Survivors of 1984 Anti-Sikh Riots Facing Problems of Unemployment, Education: Delhi Minorities Commission Report
Syed Ali Ahmed | India Tomorrow
NEW DELHI, JULY 17—The Delhi Minorities Commission (DMC) report on survivors of 1984 anti-Sikh riot victims in Delhi has said that Sikh riot victims and their children are facing three challenges: less family income, unemployment and inability to ensure quality education.
The report titled as “Socio-Economic and Educational Status of Survivors of the 1984 Anti-Sikh riots in Delhi”, runs into 87 pages. The condition of the Sikh riot survivors, who once formed part of the most affluent section of Delhi population, is very pathetic now.
The report was released by DMC chairman Dr. Zafarul Islam Khan, in presence of Commission members Kartar Singh Kochhar and Ms. Anastasia Gill at DMC premises on Thursday. The report based on interviews of 360 riot survivors and their family members has already been submitted to Delhi Lieutenant Governor Anil Baijal, Chief Minister Arvind Kejriwal and State Legislative Assembly Speaker Ram Niwas Goel.
Pointing out that Sikh riot victims were mostly employed in private sector, the report says that they are unskilled and work on daily wages. While some are self-employed, only a few are in government jobs.
According to the report, monthly income of most of the families belonging to riot survivors is in the range of Rs 20,000 or less. Their economic status has not improved since the time of riots.
“Frequency of unemployment is another challenge which affects their economic well-being. Youths of riot victim families are not highly employable as they lack skills and are not highly qualified”, the report points out.
The riots, according to the report, resulted in lack of access to good education, discontinuation of studies due to fear and the need to earn for families’ survival and other constraining factors due to death and destruction. However, the community had good access to education and fared well when they lived in mixed societies/localities. Now, they have become ghettoized owing to fear of threat to their lives after the 1984 massacre that has adversely affected education and businesses of even third generation of the Sikh riot families. They find security in numbers in their ghettoes, a trait that developed in Muslims several decades ago due to frequent communal riots. But Muslims over the period developed their own infrastructure like medical and schooling facilities in their own ghettoes to meet the requirement of the community, the Sikhs have so far failed to set up such facilities that is now affecting the growth and development of poor Sikhs.
The report highlights many social challenges facing the survivors that are in the form of low social status. While ghettoism has separated most of them from the majority community, their Sikh identity also gives them a feeling of isolation from the rest of the society. Low income and huge unemployment have made the community economically poor and backward.
According to the report, the Sikh riot victims are mostly concentrated in eight localities: Widows Colony in Tilak Vihar, Raja Garden, Punjabi Bagh, Chander Vihar, Hari Nagar, Rohini, Khayala and Vishnu Garden. Except Rohini, all colonies are located in West Delhi where majority of the Sikhs reside. Consequently, safety and security of the families is not a major concern in these colonies.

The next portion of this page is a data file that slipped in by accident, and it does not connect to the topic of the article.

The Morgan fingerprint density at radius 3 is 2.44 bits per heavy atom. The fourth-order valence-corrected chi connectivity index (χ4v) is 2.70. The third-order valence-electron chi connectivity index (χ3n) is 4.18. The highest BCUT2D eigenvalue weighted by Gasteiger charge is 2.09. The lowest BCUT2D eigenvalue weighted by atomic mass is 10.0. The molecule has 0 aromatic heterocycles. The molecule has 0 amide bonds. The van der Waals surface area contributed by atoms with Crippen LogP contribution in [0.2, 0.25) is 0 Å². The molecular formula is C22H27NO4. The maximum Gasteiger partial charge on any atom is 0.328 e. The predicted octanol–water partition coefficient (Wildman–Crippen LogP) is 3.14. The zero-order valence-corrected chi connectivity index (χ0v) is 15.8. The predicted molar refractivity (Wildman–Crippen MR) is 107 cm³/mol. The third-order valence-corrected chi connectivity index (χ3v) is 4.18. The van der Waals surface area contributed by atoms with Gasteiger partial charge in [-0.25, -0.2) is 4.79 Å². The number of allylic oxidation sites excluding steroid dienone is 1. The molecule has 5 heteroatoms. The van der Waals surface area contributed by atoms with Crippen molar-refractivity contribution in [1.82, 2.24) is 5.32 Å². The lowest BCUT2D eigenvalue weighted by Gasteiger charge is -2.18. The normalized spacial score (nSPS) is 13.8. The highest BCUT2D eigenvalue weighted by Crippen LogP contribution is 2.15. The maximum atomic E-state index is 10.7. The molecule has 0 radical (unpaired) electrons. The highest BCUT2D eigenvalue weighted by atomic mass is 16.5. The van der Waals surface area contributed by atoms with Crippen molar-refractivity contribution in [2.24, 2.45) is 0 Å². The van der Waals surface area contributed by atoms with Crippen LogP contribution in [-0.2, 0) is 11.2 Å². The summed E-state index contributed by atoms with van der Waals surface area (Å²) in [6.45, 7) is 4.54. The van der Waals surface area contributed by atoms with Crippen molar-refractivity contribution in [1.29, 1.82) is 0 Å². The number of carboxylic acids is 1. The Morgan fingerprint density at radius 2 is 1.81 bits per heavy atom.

The government, the report says, had allotted flats to women in Tilak Vihar whose husbands were killed in riots. That locality is known as Widow Colony. “The widows have yet not been given ownership of the flats which are in dilapidated conditions as government is not doing the repairing work in the buildings”, points out the report. DMC chairman Dr. Zafarul Islam Khan says that when the properties have been built for the riot victims and allotted to them, the government should give them ownership rights as well. “It is surprising that none of the state governments in Delhi has paid attention to this aspect. This is very sad”, he says.
The report has highlighted one positive point of survivors that is housing. As many as 90 percent families live in their own houses which is a mark of stability in their lives.
The contribution of government schemes to the welfare of families belonging to riot victims, as per report, is very limited. Over 50 per cent of the respondent during study, said that government assistance was ineffective, 39 per cent rated the schemes moderately effective and only three per cent gave effective rating.
Most of the families have availed one benefit or another like houses, cash compensation and jobs. Monetary compensation was given by the government in phases, Rs 10, 000 to each registered victims in 1985 for fully burnt houses and Rs 5000 for partially burnt houses, Rs 10,000 in 1987 for those killed in the riots, Rs 3.5 lakh awarded by the Delhi High Court in 1996 to widows and families of those killed, Rs 3.5 lakh paid in 2006 to those injured and lost their properties and Rs 5 lakh paid in 2014 to next of kin of deceased.
The anti-Sikh riots had erupted on October 31, 1984 after assassination of former Prime Minister Indira Gandhi by her Sikh guards. Three thousand Sikhs were killed in the country during the riots and majority of them in Delhi. The anti-Sikh riots had continued for three consecutive days.